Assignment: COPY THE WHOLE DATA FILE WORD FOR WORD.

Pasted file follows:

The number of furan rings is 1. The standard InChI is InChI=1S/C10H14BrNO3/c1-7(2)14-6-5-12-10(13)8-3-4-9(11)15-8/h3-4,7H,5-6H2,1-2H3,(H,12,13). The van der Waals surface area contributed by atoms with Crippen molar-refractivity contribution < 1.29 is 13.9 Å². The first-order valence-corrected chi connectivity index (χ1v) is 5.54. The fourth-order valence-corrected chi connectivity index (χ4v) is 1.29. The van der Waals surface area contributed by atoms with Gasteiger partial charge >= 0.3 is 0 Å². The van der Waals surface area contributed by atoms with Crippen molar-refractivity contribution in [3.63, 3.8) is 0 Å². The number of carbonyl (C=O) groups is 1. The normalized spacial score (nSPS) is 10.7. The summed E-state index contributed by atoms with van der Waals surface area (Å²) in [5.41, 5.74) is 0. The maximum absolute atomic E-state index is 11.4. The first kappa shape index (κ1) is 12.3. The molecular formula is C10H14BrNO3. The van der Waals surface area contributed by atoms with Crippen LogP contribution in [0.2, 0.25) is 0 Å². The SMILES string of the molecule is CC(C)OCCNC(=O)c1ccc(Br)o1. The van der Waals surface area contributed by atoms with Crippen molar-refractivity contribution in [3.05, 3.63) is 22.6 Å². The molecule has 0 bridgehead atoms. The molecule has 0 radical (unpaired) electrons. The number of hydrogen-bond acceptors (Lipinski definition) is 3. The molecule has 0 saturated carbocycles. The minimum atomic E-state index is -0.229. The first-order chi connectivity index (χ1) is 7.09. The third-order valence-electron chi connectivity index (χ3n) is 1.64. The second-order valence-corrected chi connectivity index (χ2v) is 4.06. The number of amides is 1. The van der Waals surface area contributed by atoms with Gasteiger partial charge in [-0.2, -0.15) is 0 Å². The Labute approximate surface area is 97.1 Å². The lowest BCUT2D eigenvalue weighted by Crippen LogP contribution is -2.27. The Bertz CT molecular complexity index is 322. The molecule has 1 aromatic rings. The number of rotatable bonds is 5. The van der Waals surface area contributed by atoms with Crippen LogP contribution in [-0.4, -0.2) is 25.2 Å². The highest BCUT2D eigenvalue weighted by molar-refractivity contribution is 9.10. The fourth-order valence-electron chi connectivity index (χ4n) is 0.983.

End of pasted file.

The number of furan rings is 1. The standard InChI is InChI=1S/C10H14BrNO3/c1-7(2)14-6-5-12-10(13)8-3-4-9(11)15-8/h3-4,7H,5-6H2,1-2H3,(H,12,13). The van der Waals surface area contributed by atoms with Crippen molar-refractivity contribution < 1.29 is 13.9 Å². The first-order valence-corrected chi connectivity index (χ1v) is 5.54. The fourth-order valence-corrected chi connectivity index (χ4v) is 1.29. The van der Waals surface area contributed by atoms with Gasteiger partial charge >= 0.3 is 0 Å². The van der Waals surface area contributed by atoms with Crippen molar-refractivity contribution in [3.63, 3.8) is 0 Å². The number of carbonyl (C=O) groups is 1. The normalized spacial score (nSPS) is 10.7. The summed E-state index contributed by atoms with van der Waals surface area (Å²) in [5.41, 5.74) is 0. The maximum absolute atomic E-state index is 11.4. The first kappa shape index (κ1) is 12.3. The molecular formula is C10H14BrNO3. The van der Waals surface area contributed by atoms with Crippen LogP contribution in [0.2, 0.25) is 0 Å². The SMILES string of the molecule is CC(C)OCCNC(=O)c1ccc(Br)o1. The van der Waals surface area contributed by atoms with Crippen molar-refractivity contribution in [3.05, 3.63) is 22.6 Å². The molecule has 0 bridgehead atoms. The molecule has 0 radical (unpaired) electrons. The number of hydrogen-bond acceptors (Lipinski definition) is 3. The molecule has 0 saturated carbocycles. The minimum atomic E-state index is -0.229. The first-order chi connectivity index (χ1) is 7.09. The third-order valence-electron chi connectivity index (χ3n) is 1.64. The second-order valence-corrected chi connectivity index (χ2v) is 4.06. The number of amides is 1. The van der Waals surface area contributed by atoms with Gasteiger partial charge in [-0.2, -0.15) is 0 Å². The Labute approximate surface area is 97.1 Å². The lowest BCUT2D eigenvalue weighted by Crippen LogP contribution is -2.27. The Bertz CT molecular complexity index is 322. The molecule has 1 aromatic rings. The number of rotatable bonds is 5. The van der Waals surface area contributed by atoms with Crippen LogP contribution in [-0.4, -0.2) is 25.2 Å². The highest BCUT2D eigenvalue weighted by molar-refractivity contribution is 9.10. The fourth-order valence-electron chi connectivity index (χ4n) is 0.983.